Making data flow

Gautam Pradhan
May 10, 2022

‘Data scientist’ has been a hot role for a while now. Many organizations in fact front-load their teams with analysts and data scientists before knowing what problems they want to work on or setting up data pipelines.

But before you get value out of your analysts you need to make sure that data is flowing in your organization.

How do you make data flow?

Step 1: Collect, clean and store

You must record all important data from the apps and systems you own. If you rely on external data, you need to collect, clean and store that as well.

The first step in making data flow

The arrows may involve automated or semi-automated collection, cleaning for basis issues and then a data load step.

The data store can just be files on your PC for your individual projects. But this means your colleagues can’t easily access data that you have collected.

Using a server-based database management system like postgres or MySQL allows many people to connect and use the data and adds the ability to make data flow outward more easily.

There are also cloud-based serverless technologies like Google BigQuery that can act as your data store.

If you work with geospatial datasets, postgres (with the postgis extension) and BigQuery are good options to start with. Many geospatial tasks like distance of a point from a line or whether a point is inside a polygon or finding the nearest landmark can handled here with simple queries.

But handling multi-dimensional raster datasets (like weather model data) is more challenging. If your final purpose is to display the data on a website, a tile-based model with GeoTIFFs can work well. If you want to perform analysis however, netCDF has been the go to format for most experts.

But netCDF files have several limitations. You have to do the file management yourself.

The pangeo project has been trying to solve this by using the power of the cloud with an ecosystem that uses xarray, dask and zarr to store practically unlimited raster data and throw the necessary compute power to process them.

The technology stack for your data store should depend on the desired functionality, number of users, the type and size of data and the ways in which the users will want to use the data.

Step 2: Reach the right audience in the right way

Some of your people might want to dig deep into the data and build models using statistical tools. Others might just want to plot a trendline without having to write code.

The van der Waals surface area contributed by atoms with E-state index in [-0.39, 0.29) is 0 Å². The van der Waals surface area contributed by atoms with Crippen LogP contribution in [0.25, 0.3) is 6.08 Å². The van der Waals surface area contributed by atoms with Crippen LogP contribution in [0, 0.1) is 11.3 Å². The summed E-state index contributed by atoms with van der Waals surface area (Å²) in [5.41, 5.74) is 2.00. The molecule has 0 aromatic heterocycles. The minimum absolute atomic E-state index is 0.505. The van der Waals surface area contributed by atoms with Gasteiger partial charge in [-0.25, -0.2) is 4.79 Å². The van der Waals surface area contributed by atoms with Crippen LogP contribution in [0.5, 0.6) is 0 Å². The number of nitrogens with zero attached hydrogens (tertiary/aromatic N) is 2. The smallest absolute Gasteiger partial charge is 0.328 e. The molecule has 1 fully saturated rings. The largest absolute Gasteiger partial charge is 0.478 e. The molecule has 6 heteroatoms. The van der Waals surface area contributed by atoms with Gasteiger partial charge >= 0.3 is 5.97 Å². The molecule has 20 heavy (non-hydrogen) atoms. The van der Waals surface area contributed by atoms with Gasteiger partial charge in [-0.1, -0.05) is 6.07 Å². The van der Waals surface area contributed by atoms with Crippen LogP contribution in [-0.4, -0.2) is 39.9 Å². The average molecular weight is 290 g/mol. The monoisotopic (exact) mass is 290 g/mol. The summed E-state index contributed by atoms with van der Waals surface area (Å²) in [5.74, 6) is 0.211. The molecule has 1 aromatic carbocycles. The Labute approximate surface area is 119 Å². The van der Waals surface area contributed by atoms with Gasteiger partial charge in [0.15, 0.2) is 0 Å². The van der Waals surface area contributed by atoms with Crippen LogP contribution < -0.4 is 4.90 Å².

You may want to showcase some visualizations on your website or plug it into a system that needs it to produce its own outputs.

Data needs to reach the right audience

For analysts and management who will need no-code tools, there are now many options like PowerBI, Tableau, Metabase, Google Data Studio, Kibana etc. Most of these tools connect to several databases.

Apache Superset is an emerging open source option that is very powerful and can support large teams of collaborating analysts.

We also need to build APIs or custom pipelines to connect data to code and other systems. The advantage of APIs is that you don’t have to make separate linkages to each target system. Any system that needs the data can directly query the API.

But some times the API functionality may be limited in terms of the amount of data and the level of detail. In such situations you can use direct database connections leveraging packages like SQLAlchemy for python.

Most ML platforms also pre-connect with several databases and you can figure out which ones work for you.

Installing all the necessary software and packages can be daunting for many analysts. There are managed environments that can simplify this.

A managed coding environment in the cloud like Google Colab is easy to bring up and scales with your requirement. The JupyterHub project enables all of this in the open source world. You can preinstall the necessary packages for your users and they can login via the browser and turn on the data tap!

This lets you complete the picture!

The complete picture of making data flow!

The industry term for making data flow is ‘data engineering’. You have to make sure you have the data engineering resources and infrastructure in place before you can extract the full potential of the data you have!

Earthmetry is a provider of datasets and hosted environments to enable your analysts to work with important datasets in energy, air pollution, climate and other related areas.

We don’t just give you the data. We can make it flow to the right audience in the right way!

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